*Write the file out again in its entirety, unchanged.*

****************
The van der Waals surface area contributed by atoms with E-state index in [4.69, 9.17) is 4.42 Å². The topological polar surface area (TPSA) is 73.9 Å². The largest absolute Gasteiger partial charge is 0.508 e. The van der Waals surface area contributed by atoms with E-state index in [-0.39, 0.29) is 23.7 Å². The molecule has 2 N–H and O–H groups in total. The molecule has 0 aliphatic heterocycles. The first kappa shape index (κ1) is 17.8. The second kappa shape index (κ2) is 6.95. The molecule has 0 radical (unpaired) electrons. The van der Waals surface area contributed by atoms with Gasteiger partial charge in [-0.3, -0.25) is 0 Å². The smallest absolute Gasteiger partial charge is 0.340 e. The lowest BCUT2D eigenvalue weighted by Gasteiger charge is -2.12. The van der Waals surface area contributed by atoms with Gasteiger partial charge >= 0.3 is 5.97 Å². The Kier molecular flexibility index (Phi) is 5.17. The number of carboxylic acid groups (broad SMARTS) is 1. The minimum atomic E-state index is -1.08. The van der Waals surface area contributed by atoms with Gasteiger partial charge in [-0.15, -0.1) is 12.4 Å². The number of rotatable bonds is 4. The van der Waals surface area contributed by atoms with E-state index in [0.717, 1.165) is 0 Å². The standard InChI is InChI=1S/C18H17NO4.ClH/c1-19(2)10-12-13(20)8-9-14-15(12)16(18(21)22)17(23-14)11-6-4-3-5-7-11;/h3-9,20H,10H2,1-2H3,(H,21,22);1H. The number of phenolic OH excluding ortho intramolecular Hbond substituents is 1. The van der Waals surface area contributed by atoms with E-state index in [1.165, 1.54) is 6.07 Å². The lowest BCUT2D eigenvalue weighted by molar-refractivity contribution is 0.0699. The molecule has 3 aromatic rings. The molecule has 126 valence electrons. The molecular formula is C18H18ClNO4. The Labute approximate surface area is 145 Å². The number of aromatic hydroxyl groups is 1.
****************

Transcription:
The van der Waals surface area contributed by atoms with E-state index in [4.69, 9.17) is 4.42 Å². The topological polar surface area (TPSA) is 73.9 Å². The largest absolute Gasteiger partial charge is 0.508 e. The van der Waals surface area contributed by atoms with E-state index in [-0.39, 0.29) is 23.7 Å². The molecule has 2 N–H and O–H groups in total. The molecule has 0 aliphatic heterocycles. The first kappa shape index (κ1) is 17.8. The second kappa shape index (κ2) is 6.95. The molecule has 0 radical (unpaired) electrons. The van der Waals surface area contributed by atoms with Gasteiger partial charge in [-0.3, -0.25) is 0 Å². The smallest absolute Gasteiger partial charge is 0.340 e. The lowest BCUT2D eigenvalue weighted by Gasteiger charge is -2.12. The van der Waals surface area contributed by atoms with Gasteiger partial charge >= 0.3 is 5.97 Å². The Kier molecular flexibility index (Phi) is 5.17. The number of carboxylic acid groups (broad SMARTS) is 1. The minimum atomic E-state index is -1.08. The van der Waals surface area contributed by atoms with Gasteiger partial charge in [-0.15, -0.1) is 12.4 Å². The number of rotatable bonds is 4. The van der Waals surface area contributed by atoms with E-state index in [0.717, 1.165) is 0 Å². The standard InChI is InChI=1S/C18H17NO4.ClH/c1-19(2)10-12-13(20)8-9-14-15(12)16(18(21)22)17(23-14)11-6-4-3-5-7-11;/h3-9,20H,10H2,1-2H3,(H,21,22);1H. The number of phenolic OH excluding ortho intramolecular Hbond substituents is 1. The van der Waals surface area contributed by atoms with E-state index in [1.165, 1.54) is 6.07 Å². The lowest BCUT2D eigenvalue weighted by molar-refractivity contribution is 0.0699. The molecule has 3 aromatic rings. The molecule has 126 valence electrons. The molecular formula is C18H18ClNO4. The Labute approximate surface area is 145 Å². The number of aromatic hydroxyl groups is 1.